Innsbruck scientists grow miniature tumours on eggshell membranes. The EU project OPTATIO succeeded in developing an urgently needed drug screening system for bone marrow cancer.
Multiple myeloma is an incurable cancer of the bone marrow. To date, no screening systems have been available to examine the effects of new drugs in a 3D environment. Researchers on the EU project OPTATIO might now fill this gap. They succeeded in growing miniature human myelomas in shell-less chicken eggs in order to screen new marine compounds for anti-myeloma activity. Recently, several of the drug candidates showed promising results. Now Dr. Gerold Untergasser of Innsbruck Medical University together with colleagues and international cooperation partners reveals to a broader public how their assay works. A video publication was released in the Journal of Visualized Experiments.
Multiple myeloma is a malignant disease that affects a certain kind of immune cells, the plasma cells in the bone marrow. They proliferate extensively, thereby damaging bones, blood formation and the immune system in general. Treating the mostly elderly patients is complicated by the profound heterogeneity of this type of cancer. Its progression varies greatly from patient to patient and the tumour cells quickly become therapy-resistant. A broad range of drugs with different targets and modes of actions would help improve patient outcome. Since 2012 the European research consortium OPTATIO (OPtimizing TArgets and Therapeutics In high-risk and refractOry Multiple Myeloma) has taken on this serious problem.
Dr. Untergasser and his colleagues at the Department of Hematology and Oncology (lead by Prof. Günther Gastl) of Innsbruck Medical University transfect human myeloma cells with the shiny green jellyfish protein GFP. The marked cells are easy to recognize and observe through a fluorescence microscope. The researchers cultivate the tumour cells together with human mensenchymal cells from the bone marrow and collagen in the shape of three-dimensional cell spheres, thereby simulating the natural microenvironment of the tumour in the bone marrow that plays a crucial role in multiple myeloma. After removing the egg shells, the researchers transfer their little cell spheres to the outer membrane. The so-called choriallantoid membrane provides a perfect base for growing miniature human tumours in a petri dish.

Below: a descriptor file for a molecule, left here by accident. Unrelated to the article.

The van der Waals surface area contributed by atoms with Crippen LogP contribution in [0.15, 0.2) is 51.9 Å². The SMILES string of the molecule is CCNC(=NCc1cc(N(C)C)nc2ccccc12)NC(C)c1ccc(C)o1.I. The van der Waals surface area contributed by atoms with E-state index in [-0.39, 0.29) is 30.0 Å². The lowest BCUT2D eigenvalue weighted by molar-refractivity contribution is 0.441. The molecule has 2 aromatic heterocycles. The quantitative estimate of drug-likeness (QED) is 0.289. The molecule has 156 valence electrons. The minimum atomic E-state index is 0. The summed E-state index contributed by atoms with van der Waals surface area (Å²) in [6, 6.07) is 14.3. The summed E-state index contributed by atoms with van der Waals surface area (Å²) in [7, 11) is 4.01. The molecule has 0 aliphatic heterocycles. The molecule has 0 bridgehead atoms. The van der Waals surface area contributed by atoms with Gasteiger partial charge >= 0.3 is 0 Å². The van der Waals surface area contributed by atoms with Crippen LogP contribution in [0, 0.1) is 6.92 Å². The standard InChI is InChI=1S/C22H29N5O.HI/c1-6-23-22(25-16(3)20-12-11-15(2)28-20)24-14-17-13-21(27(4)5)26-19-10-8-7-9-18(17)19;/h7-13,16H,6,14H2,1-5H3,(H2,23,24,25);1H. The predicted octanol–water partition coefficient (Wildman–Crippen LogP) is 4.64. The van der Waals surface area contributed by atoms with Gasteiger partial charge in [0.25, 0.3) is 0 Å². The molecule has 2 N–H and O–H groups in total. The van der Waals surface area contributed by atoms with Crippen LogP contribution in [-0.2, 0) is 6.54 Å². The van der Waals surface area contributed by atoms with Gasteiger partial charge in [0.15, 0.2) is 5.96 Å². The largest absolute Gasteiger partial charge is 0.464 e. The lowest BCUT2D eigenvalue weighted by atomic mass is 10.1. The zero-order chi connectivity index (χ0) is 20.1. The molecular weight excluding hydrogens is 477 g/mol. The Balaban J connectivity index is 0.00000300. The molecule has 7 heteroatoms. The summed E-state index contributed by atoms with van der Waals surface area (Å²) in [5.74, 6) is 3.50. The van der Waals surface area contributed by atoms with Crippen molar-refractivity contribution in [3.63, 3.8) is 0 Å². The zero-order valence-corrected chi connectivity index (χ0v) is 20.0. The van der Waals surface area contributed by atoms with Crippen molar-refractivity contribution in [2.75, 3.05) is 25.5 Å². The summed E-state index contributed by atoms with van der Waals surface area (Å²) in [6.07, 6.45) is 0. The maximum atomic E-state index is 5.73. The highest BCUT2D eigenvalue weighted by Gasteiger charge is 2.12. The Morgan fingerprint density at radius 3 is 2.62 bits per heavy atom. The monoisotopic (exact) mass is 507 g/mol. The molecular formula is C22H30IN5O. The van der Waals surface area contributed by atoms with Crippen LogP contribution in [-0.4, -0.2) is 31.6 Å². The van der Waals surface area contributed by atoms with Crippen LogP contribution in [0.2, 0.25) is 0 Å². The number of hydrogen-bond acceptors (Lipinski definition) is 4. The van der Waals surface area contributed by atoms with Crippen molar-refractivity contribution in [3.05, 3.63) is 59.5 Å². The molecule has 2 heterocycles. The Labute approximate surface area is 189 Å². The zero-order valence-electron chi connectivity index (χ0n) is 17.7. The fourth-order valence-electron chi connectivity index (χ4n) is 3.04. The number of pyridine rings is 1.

This assay allows researchers to add putative antimyeloma drugs and observe whether they are able to specifically kill myeloma cells. This is not an easy task because the surrounding mensenchymal cells protect the tumor in the test system just as they do in patients. Cancer drugs have to overcome this protective shield. Additionally, the researchers examine whether the test substances are able to prevent the tumour from attracting new blood vessels. Finally, the scientists also learn about the drug's toxicity for the entire organism.
Gerold Untergasser: "The chicken egg is much easier to handle and cheaper than mice and it reduces the number of animal experiments. In our new video publication we give detailed information on how our system works. We provide an easy-to-repeat protocol for broad use within the research community. Our vision for the future is that a separate test is performed for each patient to determine which drug is best suitable."
Dr. Wolfgang Willenbacher, scientific coordinator of OPTATIO, states: "The interdisciplinary character of the consortium, which is composed of clinics, companies and academia, has proven very fruitful. Development of the CAM assay for drug screening is a perfect example: The researchers in Prof. Domenico Ribatti's group at the University of Bari contributed their expertise on blood vessel formation, our clinical partners supported us with patient samples, the Spanish pharmaceutical company PharmaMar provided test substances from marine organisms and the researchers at Innsbruck Medical University developed the new screening system together with Oncoctyrol -- Center for Personalized Cancer Medicine and the Tyrolean Cancer Research Institute."
Dr. Willenbacher looking back on the three-year project: "OPTATIO's goal was to better understand the microenvironment of multiple myeloma and to find out how we can make therapeutical use of this knowledge. The European cooperation enabled us to lay valuable foundations for future research, especially in setting up registries and developing new drug screening systems."
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